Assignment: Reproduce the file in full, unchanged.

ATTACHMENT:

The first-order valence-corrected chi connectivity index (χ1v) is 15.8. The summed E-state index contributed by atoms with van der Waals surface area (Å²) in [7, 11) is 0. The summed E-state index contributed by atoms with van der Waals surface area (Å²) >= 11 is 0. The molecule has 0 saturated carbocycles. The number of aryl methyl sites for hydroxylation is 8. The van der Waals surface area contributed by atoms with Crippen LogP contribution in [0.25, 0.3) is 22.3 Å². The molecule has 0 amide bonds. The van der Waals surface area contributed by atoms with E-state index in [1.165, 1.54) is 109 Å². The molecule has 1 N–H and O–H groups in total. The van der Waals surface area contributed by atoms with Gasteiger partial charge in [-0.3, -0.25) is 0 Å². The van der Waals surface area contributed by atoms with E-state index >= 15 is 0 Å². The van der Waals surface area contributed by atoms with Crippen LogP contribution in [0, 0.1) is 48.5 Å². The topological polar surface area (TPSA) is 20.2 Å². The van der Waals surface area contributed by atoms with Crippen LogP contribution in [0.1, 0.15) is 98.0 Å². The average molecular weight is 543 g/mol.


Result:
The first-order valence-corrected chi connectivity index (χ1v) is 15.8. The summed E-state index contributed by atoms with van der Waals surface area (Å²) in [7, 11) is 0. The summed E-state index contributed by atoms with van der Waals surface area (Å²) >= 11 is 0. The molecule has 0 saturated carbocycles. The number of aryl methyl sites for hydroxylation is 8. The van der Waals surface area contributed by atoms with Crippen LogP contribution in [0.25, 0.3) is 22.3 Å². The molecule has 0 amide bonds. The van der Waals surface area contributed by atoms with E-state index in [1.165, 1.54) is 109 Å². The molecule has 1 N–H and O–H groups in total. The van der Waals surface area contributed by atoms with Gasteiger partial charge in [-0.3, -0.25) is 0 Å². The van der Waals surface area contributed by atoms with E-state index >= 15 is 0 Å². The van der Waals surface area contributed by atoms with Crippen LogP contribution in [0, 0.1) is 48.5 Å². The topological polar surface area (TPSA) is 20.2 Å². The van der Waals surface area contributed by atoms with Crippen LogP contribution in [0.1, 0.15) is 98.0 Å². The average molecular weight is 543 g/mol.